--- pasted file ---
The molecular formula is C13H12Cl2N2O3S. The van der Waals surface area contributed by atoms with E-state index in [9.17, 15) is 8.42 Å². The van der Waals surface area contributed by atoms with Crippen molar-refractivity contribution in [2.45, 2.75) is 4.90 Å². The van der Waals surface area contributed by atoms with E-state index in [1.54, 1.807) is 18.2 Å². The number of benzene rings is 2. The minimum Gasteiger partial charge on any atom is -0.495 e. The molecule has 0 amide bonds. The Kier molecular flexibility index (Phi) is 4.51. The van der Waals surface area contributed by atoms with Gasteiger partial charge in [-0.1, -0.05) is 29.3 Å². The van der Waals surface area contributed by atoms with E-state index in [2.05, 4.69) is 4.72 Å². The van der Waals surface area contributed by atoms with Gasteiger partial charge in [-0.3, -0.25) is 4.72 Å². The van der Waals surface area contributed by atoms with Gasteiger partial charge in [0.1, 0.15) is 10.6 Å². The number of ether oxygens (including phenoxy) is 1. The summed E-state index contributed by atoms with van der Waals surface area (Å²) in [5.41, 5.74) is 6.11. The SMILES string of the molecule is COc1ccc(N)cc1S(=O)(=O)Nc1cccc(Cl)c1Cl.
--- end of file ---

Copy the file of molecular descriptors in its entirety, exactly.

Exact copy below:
The molecular formula is C13H12Cl2N2O3S. The van der Waals surface area contributed by atoms with E-state index in [9.17, 15) is 8.42 Å². The van der Waals surface area contributed by atoms with Crippen molar-refractivity contribution in [2.45, 2.75) is 4.90 Å². The van der Waals surface area contributed by atoms with E-state index in [1.54, 1.807) is 18.2 Å². The number of benzene rings is 2. The minimum Gasteiger partial charge on any atom is -0.495 e. The molecule has 0 amide bonds. The Kier molecular flexibility index (Phi) is 4.51. The van der Waals surface area contributed by atoms with Gasteiger partial charge in [-0.1, -0.05) is 29.3 Å². The van der Waals surface area contributed by atoms with E-state index in [2.05, 4.69) is 4.72 Å². The van der Waals surface area contributed by atoms with Gasteiger partial charge in [-0.3, -0.25) is 4.72 Å². The van der Waals surface area contributed by atoms with Gasteiger partial charge in [0.1, 0.15) is 10.6 Å². The number of ether oxygens (including phenoxy) is 1. The summed E-state index contributed by atoms with van der Waals surface area (Å²) in [5.41, 5.74) is 6.11. The SMILES string of the molecule is COc1ccc(N)cc1S(=O)(=O)Nc1cccc(Cl)c1Cl.